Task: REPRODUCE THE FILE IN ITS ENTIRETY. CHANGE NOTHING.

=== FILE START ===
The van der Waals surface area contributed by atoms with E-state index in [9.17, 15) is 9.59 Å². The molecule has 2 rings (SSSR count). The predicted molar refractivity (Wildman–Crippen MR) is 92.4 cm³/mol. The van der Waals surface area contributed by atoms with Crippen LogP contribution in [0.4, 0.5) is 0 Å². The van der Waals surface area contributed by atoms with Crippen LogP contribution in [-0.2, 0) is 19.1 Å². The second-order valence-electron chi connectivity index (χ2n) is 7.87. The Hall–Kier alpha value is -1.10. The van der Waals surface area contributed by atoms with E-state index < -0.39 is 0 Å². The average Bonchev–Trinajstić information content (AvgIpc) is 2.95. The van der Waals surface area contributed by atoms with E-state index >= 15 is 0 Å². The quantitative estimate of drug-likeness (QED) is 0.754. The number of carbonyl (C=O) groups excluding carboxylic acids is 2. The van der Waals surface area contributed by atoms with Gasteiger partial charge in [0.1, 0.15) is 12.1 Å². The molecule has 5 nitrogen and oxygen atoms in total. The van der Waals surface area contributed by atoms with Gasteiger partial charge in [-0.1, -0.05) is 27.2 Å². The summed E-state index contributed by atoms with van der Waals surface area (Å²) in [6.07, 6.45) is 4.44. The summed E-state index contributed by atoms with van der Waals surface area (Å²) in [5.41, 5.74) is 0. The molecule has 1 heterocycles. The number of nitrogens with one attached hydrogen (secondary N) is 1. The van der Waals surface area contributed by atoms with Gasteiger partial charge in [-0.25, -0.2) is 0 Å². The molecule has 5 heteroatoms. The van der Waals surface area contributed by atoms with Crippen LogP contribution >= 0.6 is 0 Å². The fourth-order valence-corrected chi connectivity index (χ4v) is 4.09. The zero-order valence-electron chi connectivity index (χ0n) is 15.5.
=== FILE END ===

The van der Waals surface area contributed by atoms with E-state index in [9.17, 15) is 9.59 Å². The molecule has 2 rings (SSSR count). The predicted molar refractivity (Wildman–Crippen MR) is 92.4 cm³/mol. The van der Waals surface area contributed by atoms with Crippen LogP contribution in [0.4, 0.5) is 0 Å². The van der Waals surface area contributed by atoms with Crippen LogP contribution in [-0.2, 0) is 19.1 Å². The second-order valence-electron chi connectivity index (χ2n) is 7.87. The Hall–Kier alpha value is -1.10. The van der Waals surface area contributed by atoms with E-state index < -0.39 is 0 Å². The average Bonchev–Trinajstić information content (AvgIpc) is 2.95. The van der Waals surface area contributed by atoms with E-state index >= 15 is 0 Å². The quantitative estimate of drug-likeness (QED) is 0.754. The number of carbonyl (C=O) groups excluding carboxylic acids is 2. The van der Waals surface area contributed by atoms with Gasteiger partial charge in [0.1, 0.15) is 12.1 Å². The molecule has 5 nitrogen and oxygen atoms in total. The van der Waals surface area contributed by atoms with Gasteiger partial charge in [-0.1, -0.05) is 27.2 Å². The summed E-state index contributed by atoms with van der Waals surface area (Å²) in [6.07, 6.45) is 4.44. The summed E-state index contributed by atoms with van der Waals surface area (Å²) in [5.41, 5.74) is 0. The molecule has 1 heterocycles. The number of nitrogens with one attached hydrogen (secondary N) is 1. The van der Waals surface area contributed by atoms with Gasteiger partial charge in [-0.25, -0.2) is 0 Å². The molecule has 5 heteroatoms. The van der Waals surface area contributed by atoms with Crippen LogP contribution >= 0.6 is 0 Å². The fourth-order valence-corrected chi connectivity index (χ4v) is 4.09. The zero-order valence-electron chi connectivity index (χ0n) is 15.5.